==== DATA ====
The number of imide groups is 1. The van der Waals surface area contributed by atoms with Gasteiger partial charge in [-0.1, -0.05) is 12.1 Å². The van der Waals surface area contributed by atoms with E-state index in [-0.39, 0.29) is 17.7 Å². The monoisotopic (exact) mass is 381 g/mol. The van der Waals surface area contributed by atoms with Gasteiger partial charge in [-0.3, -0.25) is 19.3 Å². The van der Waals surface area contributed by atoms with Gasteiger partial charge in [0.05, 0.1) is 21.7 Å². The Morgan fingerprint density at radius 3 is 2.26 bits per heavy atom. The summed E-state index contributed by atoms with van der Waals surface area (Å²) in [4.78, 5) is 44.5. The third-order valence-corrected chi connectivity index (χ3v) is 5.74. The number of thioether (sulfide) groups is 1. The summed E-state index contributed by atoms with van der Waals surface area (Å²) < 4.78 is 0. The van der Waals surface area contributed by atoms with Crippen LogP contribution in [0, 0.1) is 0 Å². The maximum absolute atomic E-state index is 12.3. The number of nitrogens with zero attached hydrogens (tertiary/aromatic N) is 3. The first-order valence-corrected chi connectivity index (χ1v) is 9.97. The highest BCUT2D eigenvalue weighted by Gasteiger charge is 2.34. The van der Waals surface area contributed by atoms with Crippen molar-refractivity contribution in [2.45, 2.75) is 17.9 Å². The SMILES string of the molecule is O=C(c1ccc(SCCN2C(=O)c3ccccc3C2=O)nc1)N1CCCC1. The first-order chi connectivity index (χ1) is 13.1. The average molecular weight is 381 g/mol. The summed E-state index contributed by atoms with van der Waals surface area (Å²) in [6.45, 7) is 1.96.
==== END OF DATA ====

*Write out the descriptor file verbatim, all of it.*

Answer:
The number of imide groups is 1. The van der Waals surface area contributed by atoms with Gasteiger partial charge in [-0.1, -0.05) is 12.1 Å². The van der Waals surface area contributed by atoms with E-state index in [-0.39, 0.29) is 17.7 Å². The monoisotopic (exact) mass is 381 g/mol. The van der Waals surface area contributed by atoms with Gasteiger partial charge in [-0.3, -0.25) is 19.3 Å². The van der Waals surface area contributed by atoms with Gasteiger partial charge in [0.05, 0.1) is 21.7 Å². The Morgan fingerprint density at radius 3 is 2.26 bits per heavy atom. The summed E-state index contributed by atoms with van der Waals surface area (Å²) in [4.78, 5) is 44.5. The third-order valence-corrected chi connectivity index (χ3v) is 5.74. The number of thioether (sulfide) groups is 1. The summed E-state index contributed by atoms with van der Waals surface area (Å²) < 4.78 is 0. The van der Waals surface area contributed by atoms with Crippen LogP contribution in [0, 0.1) is 0 Å². The maximum absolute atomic E-state index is 12.3. The number of nitrogens with zero attached hydrogens (tertiary/aromatic N) is 3. The first-order valence-corrected chi connectivity index (χ1v) is 9.97. The highest BCUT2D eigenvalue weighted by Gasteiger charge is 2.34. The van der Waals surface area contributed by atoms with Crippen molar-refractivity contribution in [2.45, 2.75) is 17.9 Å². The SMILES string of the molecule is O=C(c1ccc(SCCN2C(=O)c3ccccc3C2=O)nc1)N1CCCC1. The first-order chi connectivity index (χ1) is 13.1. The average molecular weight is 381 g/mol. The summed E-state index contributed by atoms with van der Waals surface area (Å²) in [6.45, 7) is 1.96.